| BASS LAKE -- Hundreds of beetle-infested pines are dying
and forming large brown patches on the otherwise green landscape
in this popular mountain recreation area.
"It's happening all the way around the lake," says Paul
Henry Abram, who moved to the lakefront community 18 months
ago from Hanford. "It's going to probably get 10 times as
bad. ... A lot of [trees] are just absolutely brown."
| Skip Howard
of the Sierra National Forest peels back the bark of a
dying ponderosa pine tree near Bass Lake, looking for
evidence of the beetle infestation that is killing hundreds
of trees in the area.
(Photo by John Walker / The Fresno Bee)
The quarter-inch-long beetles are a large problem, threatening
hundreds of the tall trees in the federally managed Sierra
The primary culprits are the western pine beetle and the
ips beetle. After they have turned green, healthy trees into
brown, sickly ones, mountain turpentine beetles arrive to
share in the feast. And when the beetles are finished, so
are the trees.
The beetles have affected "a few hundred trees" in the area
around North Fork, Oakhurst and Bass Lake, says district ranger
Dave Martin in the North Fork office of the Forest Service.
The beetles take out a section of trees by destroying one
tree and moving to the next.
The beetle infestation runs in cycles of eight to 10 years.
Long, hot summers increase the beetle population, and drought
limits pines from making sap, a natural defense against the
Trees can better combat the beetles if they have more ground
water to produce more sap, officials said.
In the meantime, Abram says, the Forest Service needs to
attack the insects with sprays and treat some trees with Vitamin
B, which has been successful in battling the pests in other
Sierra National Forest has no money to battle the beetles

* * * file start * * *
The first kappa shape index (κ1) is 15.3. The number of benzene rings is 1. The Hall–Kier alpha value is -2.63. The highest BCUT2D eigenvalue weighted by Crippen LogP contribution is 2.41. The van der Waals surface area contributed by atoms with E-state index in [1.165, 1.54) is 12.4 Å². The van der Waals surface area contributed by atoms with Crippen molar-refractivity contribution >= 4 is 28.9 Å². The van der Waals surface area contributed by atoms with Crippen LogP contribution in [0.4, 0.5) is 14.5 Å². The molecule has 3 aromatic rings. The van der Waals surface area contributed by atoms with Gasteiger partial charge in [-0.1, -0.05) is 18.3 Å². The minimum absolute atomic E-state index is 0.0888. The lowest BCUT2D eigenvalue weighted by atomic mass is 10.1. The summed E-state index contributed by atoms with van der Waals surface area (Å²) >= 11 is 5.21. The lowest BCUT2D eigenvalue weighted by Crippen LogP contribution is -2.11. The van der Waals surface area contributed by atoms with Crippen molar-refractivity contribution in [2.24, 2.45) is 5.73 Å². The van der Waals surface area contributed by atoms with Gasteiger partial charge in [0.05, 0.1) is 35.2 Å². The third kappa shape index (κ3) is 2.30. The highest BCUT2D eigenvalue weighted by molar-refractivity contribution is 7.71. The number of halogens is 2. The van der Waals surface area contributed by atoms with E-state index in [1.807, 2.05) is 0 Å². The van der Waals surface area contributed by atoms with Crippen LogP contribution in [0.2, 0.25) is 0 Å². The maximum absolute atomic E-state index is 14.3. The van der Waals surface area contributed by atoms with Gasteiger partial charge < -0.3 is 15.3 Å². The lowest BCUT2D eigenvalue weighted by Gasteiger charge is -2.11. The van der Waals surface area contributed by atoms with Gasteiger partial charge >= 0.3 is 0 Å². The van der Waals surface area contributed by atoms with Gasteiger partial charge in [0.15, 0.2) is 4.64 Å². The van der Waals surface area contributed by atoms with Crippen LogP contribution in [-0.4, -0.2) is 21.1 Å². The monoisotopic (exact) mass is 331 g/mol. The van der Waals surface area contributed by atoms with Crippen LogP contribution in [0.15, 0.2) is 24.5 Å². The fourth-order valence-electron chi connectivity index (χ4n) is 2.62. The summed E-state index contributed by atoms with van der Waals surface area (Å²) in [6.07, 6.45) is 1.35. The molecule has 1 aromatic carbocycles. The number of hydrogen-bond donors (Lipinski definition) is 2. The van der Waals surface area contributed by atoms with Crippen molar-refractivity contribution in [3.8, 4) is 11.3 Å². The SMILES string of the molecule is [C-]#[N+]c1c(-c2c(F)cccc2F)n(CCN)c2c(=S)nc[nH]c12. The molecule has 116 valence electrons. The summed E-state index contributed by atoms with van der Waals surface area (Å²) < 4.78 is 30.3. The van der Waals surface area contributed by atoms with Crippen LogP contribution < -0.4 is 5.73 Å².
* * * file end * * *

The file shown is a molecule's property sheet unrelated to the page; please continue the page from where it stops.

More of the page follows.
-- either forestwide or one tree at a time. For now, federal
officials are watching and waiting for nature to ease the
But Abram is concerned that without federal intervention,
the infested trees are being allowed to die so they can be
sold for logging. The 61-year-old lawyer estimates that hundreds
of trees around the lake are affected.
Abram adds that the infested trees could lead to widespread
salvage logging, and new roads through the forest.
"It's not a very conservationist program," Abram says.
Martin says the beetle-infested, dead trees are fuel for
faster-burning and hotter wildfires. Some of the area's trees
are marked for sale to commercial loggers.
"The pockets of trees that we've identified ... roads won't
be needed for any of these," Martin says of commercial logging.
"There will be some minimal amounts of logging to take care
of many of these."
Along Road 274, a giant osprey perches with its nest atop
a dead pine. But other dead trees near lakeshore roads or
power lines are marked for early removal.
Nearby, Forest Service workers have painted blue bands around
the trunks of two tall but brown trees. They are close to
power lines and will be cut before they can fall across the
lines and spark a forest fire.
Madera County Supervisor Gary Gilbert can see some of the
infested trees from his North Fork home. Gilbert, a retired
California Department of Forestry chief and former Madera
County fire chief, says the dead trees can fuel intense forest
Natural fire is part of the ecosystem. Historically, low-intensity
flames have cleansed the forest of dead trees and thick underbrush.
Forest fires also kill insects.
But a century-old policy of dousing all wildland fires and
the continuing construction of homes, shopping centers and
resorts in mountain communities have added to the potential
Deliberate burning of dead trees such as those in the Sierra
National Forest could quickly sweep out of control through
underbrush grown thick after decades without cleansing, low-intensity
"Where these trees are grouped and it's economical, they
should be logged," Gilbert says about the dry pines.
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